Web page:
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The critical essay paper
Understanding the question
Obviously, you don’t know in advance what the questions will be in this year’s paper, but they will follow the pattern of those in previous years. Understanding exactly what you are being asked to do is vital, and you can train yourself to look for guidance in the way the question is worded.
Each question has two parts:
- The first part will often begin with the word "choose" and will ask you to select a text related to a particular topic or theme
- The second part will often begin with a word like "show" or "explain" and will set the task you are being asked to perform. Often this will have more than one part, such as: “Show how ... and discuss how ...”
Let's take one typical past paper question:
The following step-by-step approach is advisable:
1. Select a text that is suitable. Shakespeare's Macbeth would be a good fit.
2. Identify the key words in the question that set the task. In the example above, you might highlight 'inner conflict' and 'conflict with one other character', 'character development' and/or 'dramatic impact'.
3. Refer to these words throughout your essay, particularly in the introductory paragraph and in topic sentences at the start of paragraphs.
Planning the essay
As you only have 45 minutes to write each essay in the exam, the temptation will be to start writing as soon as possible. However, it is worth setting aside at least five minutes for planning. You can use a list, bullet points, spider diagram, mind map etc. or any other method that suits you. You can use the Dot-Dash tool in Pinball to practice creating quick mind maps.
During the planning stage you should break down the task into its various elements that should be dealt with in turn. At this stage, try to ensure that you have considered the main aspects of the whole text and that you haven’t overlooked some key point. This will actually save time later: when you start writing you will have a clear idea of what you want to cover and the direction in which the essay is heading.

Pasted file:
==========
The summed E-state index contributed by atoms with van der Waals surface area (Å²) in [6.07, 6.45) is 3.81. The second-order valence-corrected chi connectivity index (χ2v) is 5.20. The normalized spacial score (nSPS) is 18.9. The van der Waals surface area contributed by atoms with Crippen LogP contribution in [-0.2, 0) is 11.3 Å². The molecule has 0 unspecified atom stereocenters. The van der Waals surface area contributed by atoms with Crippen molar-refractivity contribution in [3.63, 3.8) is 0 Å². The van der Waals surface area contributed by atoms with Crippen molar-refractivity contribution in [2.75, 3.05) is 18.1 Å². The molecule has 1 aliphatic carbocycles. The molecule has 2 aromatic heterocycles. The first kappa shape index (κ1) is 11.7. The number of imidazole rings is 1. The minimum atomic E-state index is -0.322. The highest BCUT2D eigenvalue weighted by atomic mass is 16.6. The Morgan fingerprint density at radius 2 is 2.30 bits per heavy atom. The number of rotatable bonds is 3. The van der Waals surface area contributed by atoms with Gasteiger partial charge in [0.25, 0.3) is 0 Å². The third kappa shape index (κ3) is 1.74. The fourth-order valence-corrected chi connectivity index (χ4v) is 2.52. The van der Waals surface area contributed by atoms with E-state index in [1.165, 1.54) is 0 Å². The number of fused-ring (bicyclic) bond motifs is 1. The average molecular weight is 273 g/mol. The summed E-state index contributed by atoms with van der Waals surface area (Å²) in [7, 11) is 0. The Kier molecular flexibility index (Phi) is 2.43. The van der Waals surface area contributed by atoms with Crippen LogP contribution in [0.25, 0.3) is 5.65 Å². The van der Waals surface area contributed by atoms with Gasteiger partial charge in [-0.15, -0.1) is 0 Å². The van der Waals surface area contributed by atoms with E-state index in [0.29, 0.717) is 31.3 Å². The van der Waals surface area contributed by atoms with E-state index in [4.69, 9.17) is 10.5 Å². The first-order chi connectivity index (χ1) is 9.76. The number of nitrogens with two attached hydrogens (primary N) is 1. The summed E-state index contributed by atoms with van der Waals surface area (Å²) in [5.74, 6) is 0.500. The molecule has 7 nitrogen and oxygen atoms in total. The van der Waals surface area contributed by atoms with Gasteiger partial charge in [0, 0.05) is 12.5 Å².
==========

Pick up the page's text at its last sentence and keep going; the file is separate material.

For example, for the question above, assuming you intended to answer on Macbeth, you might note down:
- Nature of the conflict before the murder: should he kill Duncan or not?
- Nature of the conflict after the murder
- feelings of guilt intensify
- ceases to listen to his conscience
- plans further murders
- loss of humanity as the play progresses, e.g relationship with Lady Macbeth/reaction to her death, etc.
- "Tomorrow and tomorrow" speech: loss of will to live
Conflict with another character
- Macduff does not attend the banquet; Macbeth has his family put to death; Macduff goes to England to help raise an army to overthrow Macbeth; fittingly, Macduff executes justice on Macbeth at the end of the play
Importance of the conflicts
- Character development: first three acts largely concern Macbeth’s inner conflict; decline from being a hero at the start to saying “for mine own good all causes shall give way” by the end of Act 3
- Dramatic impact: fight at the end is a fitting climax to the play; conflict becomes a personal confrontation between Macduff and Macbeth; Macbeth ends the play, as he began, as a fighter."